Q : 8

My daughter is 13 months old and was diagnosed with PDA. What is the right age to close the PDA and is there any chance that the PDA will reopen after the procedure?

If a doctor can hear the murmur caused by a PDA, the current recommendations are that it be closed (usually in the cardiac catheterization lab). The timing depends upon how the child is doing clinically, how the heart is handling the extra blood that it must pump, whether the person has had an infection in the walls of the blood vessel or heart, and other factors. Your doctor should consider all of these things in formulating a recommendation.

Q : 9

An acquaintance has told me that her 1-year-old daughter requires surgery to fix a heart murmur, but that because she is young, they can go in via her back. Is this possible?

There are procedures performed in the cardiac catheterization suite that gain access to the inside of the heart through the large veins and arteries in our bodies. The neck is one place these blood vessels can be accessed. Some of these types of procedures can treat some of the causes of abnormal murmurs. One example is closing a hole in the wall between the two collecting chambers of the heart (an atrial septal defect). There are many others. So yes, procedures which gain access through the neck are used to treat some of the causes of abnormal heart murmurs.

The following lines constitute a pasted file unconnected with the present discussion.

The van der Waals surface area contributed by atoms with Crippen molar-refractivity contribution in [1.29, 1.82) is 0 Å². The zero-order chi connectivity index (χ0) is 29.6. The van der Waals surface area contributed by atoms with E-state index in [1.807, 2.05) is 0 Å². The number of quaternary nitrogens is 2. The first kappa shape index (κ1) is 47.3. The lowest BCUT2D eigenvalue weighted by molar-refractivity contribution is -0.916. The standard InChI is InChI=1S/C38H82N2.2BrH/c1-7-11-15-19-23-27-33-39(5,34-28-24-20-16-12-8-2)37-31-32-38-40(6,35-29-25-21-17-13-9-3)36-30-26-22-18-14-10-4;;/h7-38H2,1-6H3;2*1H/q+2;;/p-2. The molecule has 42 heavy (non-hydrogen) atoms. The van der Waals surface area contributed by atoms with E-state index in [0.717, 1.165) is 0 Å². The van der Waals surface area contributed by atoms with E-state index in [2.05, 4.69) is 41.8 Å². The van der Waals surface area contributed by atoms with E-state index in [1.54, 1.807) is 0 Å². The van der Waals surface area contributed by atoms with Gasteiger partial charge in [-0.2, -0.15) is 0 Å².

Q : 10

My 20-month-old son has has a bicuspid aortic valve with no stenosis. When we saw the cardiologist last week, he said the valves are fused together (since birth), but they are well functioning. He also said that aortic root is a little dilated, do all people with a bicuspid valve have a dilated aortic root? How fast does the root or the arch become dilated? The doctor said my son should live a normal life, but I am concerned.

The clinical course for bicuspid aortic valve is highly variable, but in general, bicuspid aortic valves are not as durable as ones that formed normally. Additionally, the aorta does become dilated for some people with bicuspid aortic valve. Depending upon how dilated, this may or may not evolve into an additional problem. For children like your son, I recommend follow up on a yearly basis, so that changes in aortic diameter and/or valve function can be identified early.

Q : 11

When my son was born in 2008, he cried a lot especially during feedings (he wouldn't eat and would sweat). We thought it was acid reflux but now we're wondering if it's something more. He is still underweight, pale, breathes heavy and has a hard time sleeping. We have had a rough few years with him and my gut it saying that it's not reflux problems and thinking that it's ALCAPA? Should I have him seen by a pediatric cardiologist?